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What do I do with all of the default folders that show up under my website in the IIS manager?

Posted on 2005-05-10
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Last Modified: 2013-12-16
After setting up a test web site in IIS 5.0 I end up with the following folders in the IIS manager's window listed under the test website name:

aspnet_client
images
_private
_vti_cnf
_vti_log
_vti_pvt
_vti_script
_vti_txt

along with eleven other individual files. What exactly are they for and/or what do I need to do with them? I have seen that they correspond to the directory and file structure that is found under the home directory that I specified during the setup process (c:\inetpub\wwwroot\*). So now if I do a website from scratch using an app like Frontpage, I assume that it's necessarily part of the process to upload the website using the app to this directory somewhere. What's got me confused is where? or does the app sort all of the files out and place them where they need to be as part of it's functioning during the upload process?
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Question by:dwielgosz
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Dave_Dietz earned 2000 total points
ID: 13973260
aspnet_client
 - this directory is part of the ASP.Net structure

images
_private
_vti_cnf
_vti_log
_vti_pvt
_vti_script
_vti_txt
- all of these are part of FrontPage Server Extensions and are required for normal operation of the extensions.  Visual Studio also uses Server Extensions for creating projects so leave these in place as long as Server Extensions are installed on the site

If you are using FrontPage to create a site it will put the various files where they need to go automatically.

In general these directories are part of the server structure and should not be modified/removed.

Dave Dietz
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LVL 51

Expert Comment

by:ahoffmann
ID: 13975439
if your IIS is accessable through internet I'd remove the FrontPage extension and all its directories, to much vulnerabilities and exploits out in the wild :-(
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Author Comment

by:dwielgosz
ID: 13978113
Thanks Dave, that's more or less what I had guessed. It's setup to test on our intranet right now. So when I'm ready to put the site out on the net, I'm planning on using a seperate drive altogether for all the web stuff. By not having the frontpage extensions and directories, what am I going to lose? The ability to host front page created web pages and sites? If that's the case, then what should I use to create the pages and site? I certainly don't want to just use plain old html created in notepad, or whatever other text editor because I'll be missing a lot of the features that modern websites have these days, correct?
0
Nothing ever in the clear!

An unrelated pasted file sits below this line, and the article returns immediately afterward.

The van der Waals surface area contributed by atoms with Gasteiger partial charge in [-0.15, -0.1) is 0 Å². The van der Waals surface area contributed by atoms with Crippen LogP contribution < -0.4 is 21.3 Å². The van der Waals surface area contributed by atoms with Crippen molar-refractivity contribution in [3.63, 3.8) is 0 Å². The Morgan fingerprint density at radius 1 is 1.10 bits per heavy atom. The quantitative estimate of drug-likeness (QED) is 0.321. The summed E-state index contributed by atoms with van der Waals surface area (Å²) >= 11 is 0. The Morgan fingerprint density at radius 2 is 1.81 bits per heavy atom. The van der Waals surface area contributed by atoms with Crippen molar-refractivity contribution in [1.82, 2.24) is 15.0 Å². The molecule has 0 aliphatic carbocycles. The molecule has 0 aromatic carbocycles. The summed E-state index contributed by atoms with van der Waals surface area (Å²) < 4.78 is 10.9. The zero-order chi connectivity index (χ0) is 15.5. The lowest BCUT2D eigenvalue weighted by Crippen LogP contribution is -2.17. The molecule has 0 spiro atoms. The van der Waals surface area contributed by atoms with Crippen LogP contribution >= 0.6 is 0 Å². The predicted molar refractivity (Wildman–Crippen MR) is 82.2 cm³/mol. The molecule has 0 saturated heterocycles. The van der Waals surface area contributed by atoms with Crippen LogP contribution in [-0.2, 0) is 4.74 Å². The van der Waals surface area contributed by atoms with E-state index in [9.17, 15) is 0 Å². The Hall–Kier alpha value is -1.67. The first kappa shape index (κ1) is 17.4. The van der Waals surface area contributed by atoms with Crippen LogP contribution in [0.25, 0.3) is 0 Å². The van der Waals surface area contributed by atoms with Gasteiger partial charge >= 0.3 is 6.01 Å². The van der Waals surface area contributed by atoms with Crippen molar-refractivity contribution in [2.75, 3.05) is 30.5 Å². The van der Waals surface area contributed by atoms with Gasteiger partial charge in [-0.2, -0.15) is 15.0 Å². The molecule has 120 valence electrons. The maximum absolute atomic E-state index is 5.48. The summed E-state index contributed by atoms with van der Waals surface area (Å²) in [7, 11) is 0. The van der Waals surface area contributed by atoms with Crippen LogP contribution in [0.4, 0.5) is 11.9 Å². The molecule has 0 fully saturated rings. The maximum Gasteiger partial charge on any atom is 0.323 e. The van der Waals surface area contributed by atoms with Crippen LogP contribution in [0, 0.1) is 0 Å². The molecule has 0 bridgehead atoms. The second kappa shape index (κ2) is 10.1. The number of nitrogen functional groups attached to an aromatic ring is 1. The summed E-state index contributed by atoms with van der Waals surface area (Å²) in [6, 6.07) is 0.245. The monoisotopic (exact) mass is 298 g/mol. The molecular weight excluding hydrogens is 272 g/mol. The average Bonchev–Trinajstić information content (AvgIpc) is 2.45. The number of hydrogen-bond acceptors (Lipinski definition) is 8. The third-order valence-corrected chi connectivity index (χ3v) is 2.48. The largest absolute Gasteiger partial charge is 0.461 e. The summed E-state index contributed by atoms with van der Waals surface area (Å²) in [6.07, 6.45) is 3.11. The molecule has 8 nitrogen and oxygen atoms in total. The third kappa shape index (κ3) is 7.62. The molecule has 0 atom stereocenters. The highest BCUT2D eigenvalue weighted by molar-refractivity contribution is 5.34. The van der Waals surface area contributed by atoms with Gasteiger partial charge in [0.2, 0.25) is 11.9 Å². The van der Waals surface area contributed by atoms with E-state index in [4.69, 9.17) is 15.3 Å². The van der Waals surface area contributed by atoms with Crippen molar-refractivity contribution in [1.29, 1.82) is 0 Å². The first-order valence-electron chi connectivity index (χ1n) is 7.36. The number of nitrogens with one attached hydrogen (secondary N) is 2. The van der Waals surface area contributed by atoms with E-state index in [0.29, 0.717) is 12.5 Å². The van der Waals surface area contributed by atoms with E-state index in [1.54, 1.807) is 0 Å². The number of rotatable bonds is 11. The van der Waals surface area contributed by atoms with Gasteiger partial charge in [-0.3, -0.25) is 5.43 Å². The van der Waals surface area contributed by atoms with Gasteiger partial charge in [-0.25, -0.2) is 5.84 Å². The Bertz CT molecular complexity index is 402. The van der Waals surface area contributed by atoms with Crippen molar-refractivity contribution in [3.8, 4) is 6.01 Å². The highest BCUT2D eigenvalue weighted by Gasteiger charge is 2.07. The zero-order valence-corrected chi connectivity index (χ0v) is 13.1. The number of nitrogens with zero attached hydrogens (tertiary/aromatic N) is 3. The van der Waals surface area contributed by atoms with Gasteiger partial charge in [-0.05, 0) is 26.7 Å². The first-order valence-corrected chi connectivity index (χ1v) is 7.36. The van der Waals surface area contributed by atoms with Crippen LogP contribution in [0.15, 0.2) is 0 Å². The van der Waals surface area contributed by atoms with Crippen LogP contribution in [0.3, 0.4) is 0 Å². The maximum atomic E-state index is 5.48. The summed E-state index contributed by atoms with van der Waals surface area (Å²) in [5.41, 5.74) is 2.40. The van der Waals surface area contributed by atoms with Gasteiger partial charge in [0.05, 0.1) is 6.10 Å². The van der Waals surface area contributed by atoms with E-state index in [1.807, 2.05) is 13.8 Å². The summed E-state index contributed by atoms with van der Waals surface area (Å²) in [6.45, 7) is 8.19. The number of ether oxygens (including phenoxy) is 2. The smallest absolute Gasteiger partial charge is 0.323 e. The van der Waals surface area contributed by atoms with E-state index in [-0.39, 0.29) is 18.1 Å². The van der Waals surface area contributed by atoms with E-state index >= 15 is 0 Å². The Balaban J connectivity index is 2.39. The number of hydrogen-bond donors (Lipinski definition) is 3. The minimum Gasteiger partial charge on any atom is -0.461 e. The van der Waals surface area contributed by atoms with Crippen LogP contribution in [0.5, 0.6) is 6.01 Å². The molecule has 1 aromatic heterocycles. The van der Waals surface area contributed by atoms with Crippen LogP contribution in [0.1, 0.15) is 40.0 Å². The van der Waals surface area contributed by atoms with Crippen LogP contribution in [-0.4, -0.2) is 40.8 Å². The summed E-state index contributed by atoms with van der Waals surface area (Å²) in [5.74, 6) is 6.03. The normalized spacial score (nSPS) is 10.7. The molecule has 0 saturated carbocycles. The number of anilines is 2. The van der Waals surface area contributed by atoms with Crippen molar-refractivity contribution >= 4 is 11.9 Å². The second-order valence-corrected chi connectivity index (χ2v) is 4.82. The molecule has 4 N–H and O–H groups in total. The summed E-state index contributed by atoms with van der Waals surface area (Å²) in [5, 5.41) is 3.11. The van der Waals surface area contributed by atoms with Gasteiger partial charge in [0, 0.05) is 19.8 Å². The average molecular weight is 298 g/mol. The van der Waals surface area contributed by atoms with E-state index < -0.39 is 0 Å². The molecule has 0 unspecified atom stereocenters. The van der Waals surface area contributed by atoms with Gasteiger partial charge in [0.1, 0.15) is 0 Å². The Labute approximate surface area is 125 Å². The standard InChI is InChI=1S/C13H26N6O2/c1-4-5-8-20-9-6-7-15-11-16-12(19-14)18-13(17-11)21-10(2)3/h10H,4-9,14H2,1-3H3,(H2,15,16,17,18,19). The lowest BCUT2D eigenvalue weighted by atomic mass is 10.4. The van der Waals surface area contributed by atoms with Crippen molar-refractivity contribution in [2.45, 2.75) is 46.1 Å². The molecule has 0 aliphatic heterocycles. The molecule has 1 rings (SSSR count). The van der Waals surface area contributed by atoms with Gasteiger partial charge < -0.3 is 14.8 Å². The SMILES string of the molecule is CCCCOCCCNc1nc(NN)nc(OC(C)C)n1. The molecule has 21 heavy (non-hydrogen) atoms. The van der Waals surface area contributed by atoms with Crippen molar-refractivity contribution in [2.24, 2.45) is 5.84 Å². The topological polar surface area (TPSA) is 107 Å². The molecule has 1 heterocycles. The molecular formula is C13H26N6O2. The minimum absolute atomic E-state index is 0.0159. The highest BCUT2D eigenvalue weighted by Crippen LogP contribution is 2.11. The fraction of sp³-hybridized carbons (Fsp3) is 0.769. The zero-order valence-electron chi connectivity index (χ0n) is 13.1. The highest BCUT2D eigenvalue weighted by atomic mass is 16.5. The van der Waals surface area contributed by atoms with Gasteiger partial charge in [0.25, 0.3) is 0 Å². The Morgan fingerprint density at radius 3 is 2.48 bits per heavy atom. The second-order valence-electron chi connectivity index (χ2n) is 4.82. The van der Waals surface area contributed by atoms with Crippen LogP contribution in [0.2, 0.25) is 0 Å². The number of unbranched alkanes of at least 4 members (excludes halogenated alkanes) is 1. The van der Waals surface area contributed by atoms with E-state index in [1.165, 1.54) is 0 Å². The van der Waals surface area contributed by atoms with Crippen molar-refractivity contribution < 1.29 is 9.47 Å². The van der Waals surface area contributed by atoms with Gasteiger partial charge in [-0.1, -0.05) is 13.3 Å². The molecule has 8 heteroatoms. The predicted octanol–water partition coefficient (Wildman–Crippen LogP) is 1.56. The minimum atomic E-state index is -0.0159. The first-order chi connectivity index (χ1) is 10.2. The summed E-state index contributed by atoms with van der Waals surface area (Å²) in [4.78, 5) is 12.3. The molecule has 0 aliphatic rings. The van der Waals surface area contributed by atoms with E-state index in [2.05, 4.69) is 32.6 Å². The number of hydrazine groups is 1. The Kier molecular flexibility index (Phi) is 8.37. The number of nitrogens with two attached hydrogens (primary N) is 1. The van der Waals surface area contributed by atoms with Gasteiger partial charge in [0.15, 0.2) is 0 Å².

This technical paper will help you implement VMware’s VM encryption as well as implement Veeam encryption which together will achieve the nothing ever in the clear goal. If a bad guy steals VMs, backups or traffic they get nothing.

 
LVL 34

Expert Comment

by:Dave_Dietz
ID: 13982831
"By not having the frontpage extensions and directories, what am I going to lose?"

The ability to publish content to the WebSite using either FrontPage or Visual Studio and any FrontPage specific bots or features.

"If that's the case, then what should I use to create the pages and site?"

There are only about a million different HTML authoring packages out there that use FTP or WebDAV to publish content.  :-)
DreamWeaver, CoffeCup HTML, HotMETAL, etc....  Check out a few and pick one you like.

"I certainly don't want to just use plain old html created in notepad, or whatever other text editor because I'll be missing a lot of the features that modern websites have these days, correct?"

Eh, don't want to start a religious war here, but a lot of the crap that modern site builder create is just that - crap.

All features of standard HTML can be achieved using Notepad or any other text editor.

Hope this helps.

Dave Dietz
0
 

Author Comment

by:dwielgosz
ID: 13986320
Here's the situation that we have with our website and what I'm hoping to accomplish. Maybe you can help me answer this question as well. Our website is hosted off-site, apparently on a Linux server with ColdFusion running behind it. We want to host it here but don't want to get into the coldfusion part of it when we do. Can I take our current site and bring it here and host it on a windows 2000 server somehow? We're trying to keep costs down. I have no idea what exactly the CF server is doing for our website and if it's even necessary. I could reformat the pages of the site I guess? What's your opinion?
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LVL 34

Expert Comment

by:Dave_Dietz
ID: 13988732
If the pages are CFM (ColdFusion) pages then they likely will require ColdFusion to work properly.  ColdFusion uses Java Server Pages and it will not work without some sort of Java engine.

Installing ColdFusion on an IIS 5.0 server is fairly simple, and you can probably find an older copy for sale cheap.

Depending on how extensive your site is you might be better off simply starting from scratch and learning how to code in HTML/ASP/etc so you can properly maintain the site instead of having to patch together something someone else developed....  :)

Dave Dietz
0
 

Author Comment

by:dwielgosz
ID: 13988849
I think you're right. I downloaded the coffeecup Html part of there software and have already recreated our home page, Pretty easy with the visual designer that they have. I think I'll keep plugging away in that direction and see where it takes me. It appears as if they sell just about all of it in modules sort of. What should I use for handling data collection on a site created with coffeecup?
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